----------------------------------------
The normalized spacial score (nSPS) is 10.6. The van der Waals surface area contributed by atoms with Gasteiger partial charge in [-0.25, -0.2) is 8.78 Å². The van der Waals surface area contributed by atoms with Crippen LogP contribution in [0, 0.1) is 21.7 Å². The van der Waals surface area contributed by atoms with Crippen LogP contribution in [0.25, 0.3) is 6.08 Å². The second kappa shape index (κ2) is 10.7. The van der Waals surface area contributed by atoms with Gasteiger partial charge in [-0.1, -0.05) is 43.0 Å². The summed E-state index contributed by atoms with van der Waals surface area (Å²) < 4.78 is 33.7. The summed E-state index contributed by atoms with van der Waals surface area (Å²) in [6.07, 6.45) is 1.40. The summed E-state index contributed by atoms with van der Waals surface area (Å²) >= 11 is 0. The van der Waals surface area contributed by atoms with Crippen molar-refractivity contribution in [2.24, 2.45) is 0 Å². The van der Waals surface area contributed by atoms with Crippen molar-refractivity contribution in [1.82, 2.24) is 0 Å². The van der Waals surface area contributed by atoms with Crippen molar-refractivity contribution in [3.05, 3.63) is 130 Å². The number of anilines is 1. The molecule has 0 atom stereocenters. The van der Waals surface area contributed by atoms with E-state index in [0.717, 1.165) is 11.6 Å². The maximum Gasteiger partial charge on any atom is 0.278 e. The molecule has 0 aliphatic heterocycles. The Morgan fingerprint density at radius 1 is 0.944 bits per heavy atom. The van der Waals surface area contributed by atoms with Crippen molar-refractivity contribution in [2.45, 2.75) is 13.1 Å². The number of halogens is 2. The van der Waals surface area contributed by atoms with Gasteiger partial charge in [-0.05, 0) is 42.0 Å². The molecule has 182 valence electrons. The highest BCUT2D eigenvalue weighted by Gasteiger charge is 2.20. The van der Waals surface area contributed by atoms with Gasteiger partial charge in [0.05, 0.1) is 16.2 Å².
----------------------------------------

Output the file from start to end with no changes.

The normalized spacial score (nSPS) is 10.6. The van der Waals surface area contributed by atoms with Gasteiger partial charge in [-0.25, -0.2) is 8.78 Å². The van der Waals surface area contributed by atoms with Crippen LogP contribution in [0, 0.1) is 21.7 Å². The van der Waals surface area contributed by atoms with Crippen LogP contribution in [0.25, 0.3) is 6.08 Å². The second kappa shape index (κ2) is 10.7. The van der Waals surface area contributed by atoms with Gasteiger partial charge in [-0.1, -0.05) is 43.0 Å². The summed E-state index contributed by atoms with van der Waals surface area (Å²) < 4.78 is 33.7. The summed E-state index contributed by atoms with van der Waals surface area (Å²) in [6.07, 6.45) is 1.40. The summed E-state index contributed by atoms with van der Waals surface area (Å²) >= 11 is 0. The van der Waals surface area contributed by atoms with Crippen molar-refractivity contribution in [2.24, 2.45) is 0 Å². The van der Waals surface area contributed by atoms with Crippen molar-refractivity contribution in [1.82, 2.24) is 0 Å². The van der Waals surface area contributed by atoms with Crippen molar-refractivity contribution in [3.05, 3.63) is 130 Å². The number of anilines is 1. The molecule has 0 atom stereocenters. The van der Waals surface area contributed by atoms with E-state index in [0.717, 1.165) is 11.6 Å². The maximum Gasteiger partial charge on any atom is 0.278 e. The molecule has 0 aliphatic heterocycles. The Morgan fingerprint density at radius 1 is 0.944 bits per heavy atom. The van der Waals surface area contributed by atoms with Crippen molar-refractivity contribution in [2.45, 2.75) is 13.1 Å². The number of halogens is 2. The van der Waals surface area contributed by atoms with Gasteiger partial charge in [-0.05, 0) is 42.0 Å². The molecule has 182 valence electrons. The highest BCUT2D eigenvalue weighted by Gasteiger charge is 2.20. The van der Waals surface area contributed by atoms with Gasteiger partial charge in [0.05, 0.1) is 16.2 Å².